Every morning the Black Widows would attend 6:30 Mass a the local impromptu church, i.e. a hastily converted living room in a neighbor’s house. The actual church, built by the “Vets” (returning veterans from the Second World War), was still another decade away.
Telephones were scarce so communication was conducted the old fashioned way. In the summer, you stood in front of someone’s house and called her name through the screen door. In the winter, the ladies had to resort to walking up the two or three steps and pounding on the door, a rosary wrapped around their wrinkled knuckles.
Lena, our neighbor and my grandmother Margharite’s best friend, would just open the window, stick her head out and yell across the backyard, her shrill voice seeming to rustle the leaves on the grapevines that formed an arbor between our two houses. God forbid they should be late for Mass.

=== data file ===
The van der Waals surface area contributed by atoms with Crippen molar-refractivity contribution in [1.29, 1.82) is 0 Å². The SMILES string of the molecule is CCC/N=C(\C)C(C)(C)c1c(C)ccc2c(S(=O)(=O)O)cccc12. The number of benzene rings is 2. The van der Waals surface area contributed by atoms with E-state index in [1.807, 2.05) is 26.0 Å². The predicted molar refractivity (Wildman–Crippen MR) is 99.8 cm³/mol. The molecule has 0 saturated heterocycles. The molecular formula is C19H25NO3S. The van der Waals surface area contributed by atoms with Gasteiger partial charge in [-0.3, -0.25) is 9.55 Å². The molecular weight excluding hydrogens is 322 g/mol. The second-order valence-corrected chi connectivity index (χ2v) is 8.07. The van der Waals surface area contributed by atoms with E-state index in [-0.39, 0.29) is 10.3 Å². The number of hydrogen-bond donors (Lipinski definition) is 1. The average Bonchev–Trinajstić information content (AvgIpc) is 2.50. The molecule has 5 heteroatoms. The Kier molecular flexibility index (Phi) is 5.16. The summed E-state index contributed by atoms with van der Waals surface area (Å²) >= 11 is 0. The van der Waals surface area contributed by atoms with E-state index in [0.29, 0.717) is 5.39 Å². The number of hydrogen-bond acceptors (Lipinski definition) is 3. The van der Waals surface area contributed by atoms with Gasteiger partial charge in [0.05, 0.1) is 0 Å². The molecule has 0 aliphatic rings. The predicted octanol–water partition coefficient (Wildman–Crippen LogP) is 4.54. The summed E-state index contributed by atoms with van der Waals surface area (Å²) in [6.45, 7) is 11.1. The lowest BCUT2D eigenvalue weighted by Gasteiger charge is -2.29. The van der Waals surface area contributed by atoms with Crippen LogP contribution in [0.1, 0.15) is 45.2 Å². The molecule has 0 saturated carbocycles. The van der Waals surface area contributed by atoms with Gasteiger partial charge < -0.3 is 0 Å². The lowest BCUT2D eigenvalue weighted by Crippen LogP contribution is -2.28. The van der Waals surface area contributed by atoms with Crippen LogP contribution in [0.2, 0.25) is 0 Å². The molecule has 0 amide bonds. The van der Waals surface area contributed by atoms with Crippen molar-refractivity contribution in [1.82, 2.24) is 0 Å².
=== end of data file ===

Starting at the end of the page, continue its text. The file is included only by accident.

“Margharite!” “Margharite! Va Subito!” (Go Quick!)
It was my daily 6:25 a.m. wake up call. And it was way too early for a ten year old who was not a morning person!
From my bedroom window I could see that grape arbor and the old black crow who lived there. Corvo. He watched the comings and goings of the neighborhood with unblinking interest. Corvo would turn its head left and then right as if watching a tennis match as it trained a knowing white eye on every passerby. If that bird could talk!
Occasionally it would puff out its chest and caw. Caw! Caw! A perfectly ordinary bird…a perfectly ordinarily call. Or so I thought.
The time it took Lena leave the window to gather her missal and rosary, pin her black lace headscarf to her white head, sip the last of the espresso, and slip out the backdoor was approximately five minutes. It was five minutes of blessed silence before she met my grandmother and their coversation began in earnest as they walked out of the driveway and all the way up the street. Or so I thought.
Corvo, concerned that my slow moving grandmother would also be late for Mass, added his own voice.
“Margharite!” “Margharite! Va Subito!”
It turns out that bird could talk after all.